To hardly anybody’s surprise, opposition lawmakers did not like what they saw when they joined an on-site visit to the West Kowloon terminus of the Guangzhou-Shenzhen-Hong Kong Express Rail Link (XRL) on Tuesday.
The pan-democrats, who have been opposing the co-location arrangement at the terminus for lacking legal basis and undermining the city’s high degree of autonomy, expressed concerns about the design of the facility, the Hong Kong Economic Journal reports.
They were among the 27 lawmakers from different parties who joined Secretary for Justice Teresa Cheng Yeuk-wah, Secretary for Transport and Housing Frank Chan Fan and Secretary for Security John Lee Ka-chiu in inspecting the terminus.
Playing the role of XRL passengers, they spent about an hour buying their tickets and going through the required immigration and customs procedures for leaving and entering Hong Kong.
Pro-establishment lawmakers in the party observed that the boundary between the mainland and Hong Kong at the terminus is clearly designated, but the democrats criticized many aspects of its design.
Civic Party lawmaker Tanya Chan Suk-chong, who called the time allocated for the visit too short, said she was aware of some “secret passages” that are not indicated on the building plans and connect different facilities at the border.
Chan, who is also convenor of the “Co-location” Concern Group, said such passages, whose number is uncertain, seem to lack proper access control. She urged the government to arrange for another inspection trip after the March 11 Legislative Council by-elections and invite lawmakers to join.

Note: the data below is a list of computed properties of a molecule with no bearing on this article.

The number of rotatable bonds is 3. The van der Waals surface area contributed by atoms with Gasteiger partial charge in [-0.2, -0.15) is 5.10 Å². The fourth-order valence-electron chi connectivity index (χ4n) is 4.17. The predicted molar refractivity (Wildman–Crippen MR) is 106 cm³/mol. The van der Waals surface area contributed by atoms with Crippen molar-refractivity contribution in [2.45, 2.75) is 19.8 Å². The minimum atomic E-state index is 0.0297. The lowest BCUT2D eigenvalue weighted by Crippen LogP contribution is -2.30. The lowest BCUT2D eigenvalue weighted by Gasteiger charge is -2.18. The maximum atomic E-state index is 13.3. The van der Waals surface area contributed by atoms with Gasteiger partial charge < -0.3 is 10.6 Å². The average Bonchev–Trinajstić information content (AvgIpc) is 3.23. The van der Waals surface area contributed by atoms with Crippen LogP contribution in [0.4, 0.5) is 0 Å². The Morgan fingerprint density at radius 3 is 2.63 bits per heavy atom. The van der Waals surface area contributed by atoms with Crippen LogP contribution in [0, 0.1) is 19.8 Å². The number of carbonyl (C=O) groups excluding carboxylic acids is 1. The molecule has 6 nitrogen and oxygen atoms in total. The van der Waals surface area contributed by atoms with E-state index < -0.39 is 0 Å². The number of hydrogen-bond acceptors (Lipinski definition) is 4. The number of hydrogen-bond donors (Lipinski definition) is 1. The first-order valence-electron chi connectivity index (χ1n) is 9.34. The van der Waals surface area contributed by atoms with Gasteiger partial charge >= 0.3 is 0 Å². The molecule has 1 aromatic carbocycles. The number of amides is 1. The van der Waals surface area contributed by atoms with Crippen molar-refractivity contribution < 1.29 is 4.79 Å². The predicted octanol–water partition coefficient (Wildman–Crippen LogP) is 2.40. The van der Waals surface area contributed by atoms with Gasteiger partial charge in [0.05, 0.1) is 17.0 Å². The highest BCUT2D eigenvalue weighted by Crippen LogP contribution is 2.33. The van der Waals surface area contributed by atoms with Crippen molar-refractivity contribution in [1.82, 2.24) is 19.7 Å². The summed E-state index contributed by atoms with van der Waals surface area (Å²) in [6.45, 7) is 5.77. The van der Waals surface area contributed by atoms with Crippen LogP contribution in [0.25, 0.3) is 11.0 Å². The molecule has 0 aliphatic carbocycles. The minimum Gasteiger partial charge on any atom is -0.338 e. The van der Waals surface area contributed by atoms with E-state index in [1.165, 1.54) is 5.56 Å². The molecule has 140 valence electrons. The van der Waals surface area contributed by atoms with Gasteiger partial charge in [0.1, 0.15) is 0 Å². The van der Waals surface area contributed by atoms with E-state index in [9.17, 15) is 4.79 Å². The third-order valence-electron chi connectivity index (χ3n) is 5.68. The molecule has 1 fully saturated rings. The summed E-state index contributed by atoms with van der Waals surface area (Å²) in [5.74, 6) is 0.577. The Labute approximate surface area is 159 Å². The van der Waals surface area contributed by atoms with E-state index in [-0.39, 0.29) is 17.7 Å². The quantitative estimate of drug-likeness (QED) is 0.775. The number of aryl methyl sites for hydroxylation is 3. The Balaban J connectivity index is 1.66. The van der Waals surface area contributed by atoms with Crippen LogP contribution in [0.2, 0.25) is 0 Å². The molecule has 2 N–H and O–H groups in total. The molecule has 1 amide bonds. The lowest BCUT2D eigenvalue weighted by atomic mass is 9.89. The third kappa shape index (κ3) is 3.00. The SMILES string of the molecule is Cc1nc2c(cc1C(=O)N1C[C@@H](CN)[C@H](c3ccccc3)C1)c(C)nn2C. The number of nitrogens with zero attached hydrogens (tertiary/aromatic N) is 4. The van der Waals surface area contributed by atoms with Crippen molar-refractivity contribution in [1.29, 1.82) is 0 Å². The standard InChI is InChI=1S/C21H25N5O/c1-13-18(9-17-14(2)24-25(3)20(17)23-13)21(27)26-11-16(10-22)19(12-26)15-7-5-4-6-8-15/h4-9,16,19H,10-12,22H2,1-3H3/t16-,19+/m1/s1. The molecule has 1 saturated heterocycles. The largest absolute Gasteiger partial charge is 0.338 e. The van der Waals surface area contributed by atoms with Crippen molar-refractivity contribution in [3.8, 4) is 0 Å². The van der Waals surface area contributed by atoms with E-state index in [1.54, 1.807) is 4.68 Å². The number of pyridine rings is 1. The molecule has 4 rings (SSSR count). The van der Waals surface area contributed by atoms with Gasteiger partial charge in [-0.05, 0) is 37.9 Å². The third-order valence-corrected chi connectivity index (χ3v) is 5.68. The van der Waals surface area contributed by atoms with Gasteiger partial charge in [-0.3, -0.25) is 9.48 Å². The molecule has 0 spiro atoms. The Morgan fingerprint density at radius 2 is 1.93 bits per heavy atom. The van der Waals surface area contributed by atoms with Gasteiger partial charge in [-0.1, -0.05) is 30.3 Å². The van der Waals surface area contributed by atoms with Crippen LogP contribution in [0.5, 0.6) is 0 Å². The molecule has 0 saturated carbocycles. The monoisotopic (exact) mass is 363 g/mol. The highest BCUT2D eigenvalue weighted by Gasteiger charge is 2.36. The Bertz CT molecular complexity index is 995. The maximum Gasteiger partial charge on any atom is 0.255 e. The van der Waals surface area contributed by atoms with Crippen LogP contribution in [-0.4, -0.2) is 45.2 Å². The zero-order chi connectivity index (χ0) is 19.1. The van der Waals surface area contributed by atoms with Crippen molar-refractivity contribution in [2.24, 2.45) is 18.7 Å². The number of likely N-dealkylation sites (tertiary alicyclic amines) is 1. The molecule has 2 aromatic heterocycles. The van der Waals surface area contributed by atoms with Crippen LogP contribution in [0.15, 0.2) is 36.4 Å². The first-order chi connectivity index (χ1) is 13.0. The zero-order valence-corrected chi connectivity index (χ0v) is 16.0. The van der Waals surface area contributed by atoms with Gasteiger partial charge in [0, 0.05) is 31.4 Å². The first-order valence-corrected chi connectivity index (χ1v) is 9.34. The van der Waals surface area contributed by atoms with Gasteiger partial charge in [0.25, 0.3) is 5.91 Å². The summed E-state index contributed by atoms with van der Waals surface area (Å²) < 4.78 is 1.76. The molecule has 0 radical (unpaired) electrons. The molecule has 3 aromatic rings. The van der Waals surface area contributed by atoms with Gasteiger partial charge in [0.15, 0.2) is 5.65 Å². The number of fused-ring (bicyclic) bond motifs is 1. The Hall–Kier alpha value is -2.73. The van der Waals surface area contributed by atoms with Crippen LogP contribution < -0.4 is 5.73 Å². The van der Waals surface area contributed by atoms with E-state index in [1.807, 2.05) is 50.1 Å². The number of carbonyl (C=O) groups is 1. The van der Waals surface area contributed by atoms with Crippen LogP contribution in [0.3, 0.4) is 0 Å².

Security chief John Lee explained the passages in question, if they do exist, will definitely be locked and equipped with security alarms and closed-circuit television cameras.
Echoing Chan’s remarks, opposition lawmaker Eddie Chu Hoi-dick said those passages make the border inside the terminus probably the most complicated one in the world.
He said they may be used by mainland agents for the purpose of arresting Hong Kong passengers, and therefore present a security loophole.
Under the co-location arrangement, customs, immigration and quarantine facilities of Hong Kong and mainland China will be jointly located at the West Kowloon terminus, which is scheduled to open in the third quarter this year.
The plan allows mainland border control officers to operate and implement mainland laws on Hong Kong soil.
Chu demanded that the government present a complete blueprint of the terminus, noting that the inspection tour on Tuesday only allowed participating lawmakers to see less than one percent of the entire complex.
Transport chief Frank Chan told media after the inspection that the co-location arrangement will not allow the paths traveled by visitors or local citizens to get out of control.
He said it was hard for him to explain everything in detail to the lawmakers during the trip as the place was very large, crowded and noisy, but he would be happy to do so in the Legco meetings.
Asked whether more visits to the terminus are being planned, Chan said he does not rule out the possibility, although it depends on actual needs.
Lawmaker Michael Tien Puk-sun, chairman of the Legco subcommittee on matters relating to railways, said he wants to ensure that access to the internet will remain unrestricted at the XRL and terminus so passengers can surf Facebook and other websites that are banned on the mainland without any restrictions when traveling on the high-speed trains.
New People’s Party chairwoman Regina Ip Lau Suk-yee, who chairs Legco’s committee on XRL bill, said she will arrange for at least 16 meetings and public hearings to discuss the co-location arrangement.
She also expressed satisfaction with the progress of the XRL construction.
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